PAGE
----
BAGHDAD Ñ The U.S. military has sought such options as GPS-guided parachute drops to increase air
shipments of supplies to troops in Iraq.
Officials and commanders said such options were
meant to reduce dependency on ground transports of equipment and supplies.
Ground transports have been hampered over the last few weeks by a spate of
abductions of truck drivers who had entered Iraq from Jordan, Kuwait and
The military has been examining ways to increase air transports to U.S.
troops deployed in remote locations, Middle East Newsline reported. Officials said the biggest
challenge has been the supply of combat units in the Sunni Triangle and near
the Syrian border amid the increasing attacks on truckers by Saddam
loyalists and Al Qaida-inspired insurgents.
Officials acknowledged a drop in ground transports from Jordan, Kuwait and Turkey over the last few weeks.
The Marine Corps has been experimenting with platforms. On Aug. 9, the marines tested two unmanned
supply units released from an aircraft and which landed within less than 200
meters of their target in the Anbar province.
The system, called Sherpa, was programmed with drop zone coordinates,
guided by the Global Positioning System and maneuvered by motor-tugged
lines. Sherpa guided a pallet of rations for marines for Camp Korean Village
in what was regarded as a successful demonstration of air cargo delivery.
Sherpa has been procured and operated by the 1st Air Delivery Platoon,
part of Combat Service Support Battalion 7, 1st Force Service Support Group.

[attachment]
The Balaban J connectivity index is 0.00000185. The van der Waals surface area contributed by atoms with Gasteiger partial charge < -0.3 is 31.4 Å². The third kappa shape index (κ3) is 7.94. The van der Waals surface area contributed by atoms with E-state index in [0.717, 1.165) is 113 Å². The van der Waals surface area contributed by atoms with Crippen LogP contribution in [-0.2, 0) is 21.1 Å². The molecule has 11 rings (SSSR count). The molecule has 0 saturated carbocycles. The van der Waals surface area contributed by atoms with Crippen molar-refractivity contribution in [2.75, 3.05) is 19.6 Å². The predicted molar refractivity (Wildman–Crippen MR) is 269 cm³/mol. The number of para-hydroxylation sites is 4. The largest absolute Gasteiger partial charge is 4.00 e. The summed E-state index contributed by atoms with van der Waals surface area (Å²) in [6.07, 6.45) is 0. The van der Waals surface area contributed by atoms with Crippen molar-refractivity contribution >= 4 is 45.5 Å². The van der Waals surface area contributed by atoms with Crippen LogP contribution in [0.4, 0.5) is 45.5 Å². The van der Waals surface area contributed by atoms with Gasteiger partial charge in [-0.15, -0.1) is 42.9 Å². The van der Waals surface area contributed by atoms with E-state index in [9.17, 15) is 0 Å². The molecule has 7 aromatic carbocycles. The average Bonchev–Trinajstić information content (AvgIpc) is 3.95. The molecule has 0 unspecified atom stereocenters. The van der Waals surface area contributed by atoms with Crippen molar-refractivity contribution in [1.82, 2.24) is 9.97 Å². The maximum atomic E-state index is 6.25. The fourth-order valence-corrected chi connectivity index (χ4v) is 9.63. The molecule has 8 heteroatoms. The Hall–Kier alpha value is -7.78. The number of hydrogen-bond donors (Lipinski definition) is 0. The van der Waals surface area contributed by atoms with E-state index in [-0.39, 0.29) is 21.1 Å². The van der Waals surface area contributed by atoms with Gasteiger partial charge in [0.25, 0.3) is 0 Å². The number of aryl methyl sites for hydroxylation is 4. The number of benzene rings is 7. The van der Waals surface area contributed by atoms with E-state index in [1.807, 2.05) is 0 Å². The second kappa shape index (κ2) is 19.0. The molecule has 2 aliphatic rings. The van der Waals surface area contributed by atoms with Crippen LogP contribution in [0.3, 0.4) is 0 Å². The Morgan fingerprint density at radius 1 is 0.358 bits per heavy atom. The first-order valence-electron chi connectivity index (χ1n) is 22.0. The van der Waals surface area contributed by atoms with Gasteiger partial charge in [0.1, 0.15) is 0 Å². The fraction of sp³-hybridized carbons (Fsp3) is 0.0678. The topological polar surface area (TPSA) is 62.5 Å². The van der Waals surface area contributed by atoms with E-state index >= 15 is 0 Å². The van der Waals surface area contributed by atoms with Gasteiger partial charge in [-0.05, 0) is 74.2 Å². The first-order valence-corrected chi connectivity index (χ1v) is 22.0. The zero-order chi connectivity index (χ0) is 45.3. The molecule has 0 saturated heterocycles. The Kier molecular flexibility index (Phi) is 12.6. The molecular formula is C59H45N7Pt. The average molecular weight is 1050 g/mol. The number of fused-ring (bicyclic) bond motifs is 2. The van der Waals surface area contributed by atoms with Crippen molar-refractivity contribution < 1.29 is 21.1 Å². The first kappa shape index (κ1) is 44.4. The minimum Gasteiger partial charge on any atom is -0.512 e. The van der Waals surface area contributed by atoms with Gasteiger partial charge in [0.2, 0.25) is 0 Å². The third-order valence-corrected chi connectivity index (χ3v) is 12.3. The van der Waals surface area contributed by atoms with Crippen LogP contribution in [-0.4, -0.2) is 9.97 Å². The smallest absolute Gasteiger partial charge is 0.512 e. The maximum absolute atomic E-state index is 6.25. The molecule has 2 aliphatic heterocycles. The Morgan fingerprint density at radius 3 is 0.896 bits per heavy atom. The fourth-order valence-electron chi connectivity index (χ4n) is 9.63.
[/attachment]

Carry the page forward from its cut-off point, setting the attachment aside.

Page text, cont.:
Commanders said Sherpa, regarded as an interim air cargo drop solution, has
been delivering supplies to marine units throughout the Anbar Province.
Officials said ground transport would continue to be the chief means of
delivering supplies to combat units in Iraq. Since March 2004, Combat
Service Support Battalion 7 has moved five million pounds of cargo, about
100,000 pounds of which was parachuted.
Still, the U.S. Army plans to expand aerial delivery in an attempt to
modernize its supply distribution process throughout Iraq. Commanders said
the army has sought to keep U.S. troops and vehicles off dangerous roads
throughout the Sunni Triangle.
"Frankly for us, it's a combat zone," Battalion 7 commander Lt. Col.
Adrian Burke said.
Sherpa, developed by Canada's Mist Mobility Integrated Systems
Technology, uses a rectangular, 900-square-foot parachute as well as a small
drogue parachute to help stabilize the cargo pallet. The GPS-guided system,
which costs $68,000, contains a body, canopy, riggings, remote control,
rechargeable batteries and software.
Officials said Sherpa, with a maximum payload of 1,200 pounds, can be
dropped from an aircraft at an altitude of 25,000 feet and can land 200
meters of the target. In contrast, conventional air drops Ñ with a cargo of
2,200 pounds Ñ require aircraft to fly at below 2,000 feet and are often
more than a kilometer off their target.
Prior to flight, operators must enter data of the aircraft's altitude
and speed, drop cargo weight, drop zone location and wind speed into
Sherpa's control unit. Officials said Sherpa can be operated as far as nine
miles from the drop zone.
"The GPS-guided chute gives us more flexibility dropping the load," said
Capt. Robert Hornick, a KC-130 cargo plane copilot from Marine Aerial
Refueler Transport Squadron 352, the unit that flew the Aug. 9 mission. "We
just get close to the designated zone and drop it and it does the rest."
Officials said the military has been developing the Joint Precision Air
Drop System, a family of computer-guided cargo parachutes expected to
transport loads of up to 21 tons. They said smaller versions of the system,
meant to support between 2,200 and 10,000 pounds, were not scheduled for
deployment until at least 2008.